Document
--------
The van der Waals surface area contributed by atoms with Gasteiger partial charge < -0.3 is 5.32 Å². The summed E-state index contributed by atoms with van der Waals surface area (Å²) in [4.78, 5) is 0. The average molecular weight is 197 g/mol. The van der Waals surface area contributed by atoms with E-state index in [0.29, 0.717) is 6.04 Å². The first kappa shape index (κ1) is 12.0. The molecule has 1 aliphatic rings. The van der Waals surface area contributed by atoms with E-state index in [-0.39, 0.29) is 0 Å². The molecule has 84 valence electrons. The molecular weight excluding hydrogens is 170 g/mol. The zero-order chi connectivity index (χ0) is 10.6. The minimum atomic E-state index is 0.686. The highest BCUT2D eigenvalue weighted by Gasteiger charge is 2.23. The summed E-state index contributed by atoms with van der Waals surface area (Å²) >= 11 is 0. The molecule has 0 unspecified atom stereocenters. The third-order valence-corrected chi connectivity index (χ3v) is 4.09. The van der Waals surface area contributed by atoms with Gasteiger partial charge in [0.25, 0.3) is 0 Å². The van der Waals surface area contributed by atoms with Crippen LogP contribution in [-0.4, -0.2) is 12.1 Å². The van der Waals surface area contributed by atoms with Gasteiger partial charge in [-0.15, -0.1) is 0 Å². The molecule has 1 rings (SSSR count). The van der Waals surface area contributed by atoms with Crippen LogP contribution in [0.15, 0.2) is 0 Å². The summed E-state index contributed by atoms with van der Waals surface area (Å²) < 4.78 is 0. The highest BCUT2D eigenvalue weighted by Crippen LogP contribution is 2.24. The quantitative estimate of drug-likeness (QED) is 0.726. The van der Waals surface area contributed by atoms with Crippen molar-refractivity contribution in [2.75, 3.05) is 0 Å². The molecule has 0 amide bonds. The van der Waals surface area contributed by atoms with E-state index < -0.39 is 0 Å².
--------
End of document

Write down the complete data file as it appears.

The van der Waals surface area contributed by atoms with Gasteiger partial charge < -0.3 is 5.32 Å². The summed E-state index contributed by atoms with van der Waals surface area (Å²) in [4.78, 5) is 0. The average molecular weight is 197 g/mol. The van der Waals surface area contributed by atoms with E-state index in [0.29, 0.717) is 6.04 Å². The first kappa shape index (κ1) is 12.0. The molecule has 1 aliphatic rings. The van der Waals surface area contributed by atoms with E-state index in [-0.39, 0.29) is 0 Å². The molecule has 84 valence electrons. The molecular weight excluding hydrogens is 170 g/mol. The zero-order chi connectivity index (χ0) is 10.6. The minimum atomic E-state index is 0.686. The highest BCUT2D eigenvalue weighted by Gasteiger charge is 2.23. The summed E-state index contributed by atoms with van der Waals surface area (Å²) >= 11 is 0. The molecule has 0 unspecified atom stereocenters. The third-order valence-corrected chi connectivity index (χ3v) is 4.09. The van der Waals surface area contributed by atoms with Gasteiger partial charge in [0.25, 0.3) is 0 Å². The van der Waals surface area contributed by atoms with Crippen LogP contribution in [-0.4, -0.2) is 12.1 Å². The van der Waals surface area contributed by atoms with Gasteiger partial charge in [-0.15, -0.1) is 0 Å². The molecule has 1 rings (SSSR count). The van der Waals surface area contributed by atoms with Crippen LogP contribution in [0.15, 0.2) is 0 Å². The summed E-state index contributed by atoms with van der Waals surface area (Å²) < 4.78 is 0. The highest BCUT2D eigenvalue weighted by Crippen LogP contribution is 2.24. The quantitative estimate of drug-likeness (QED) is 0.726. The van der Waals surface area contributed by atoms with Crippen molar-refractivity contribution in [2.75, 3.05) is 0 Å². The molecule has 0 amide bonds. The van der Waals surface area contributed by atoms with E-state index < -0.39 is 0 Å².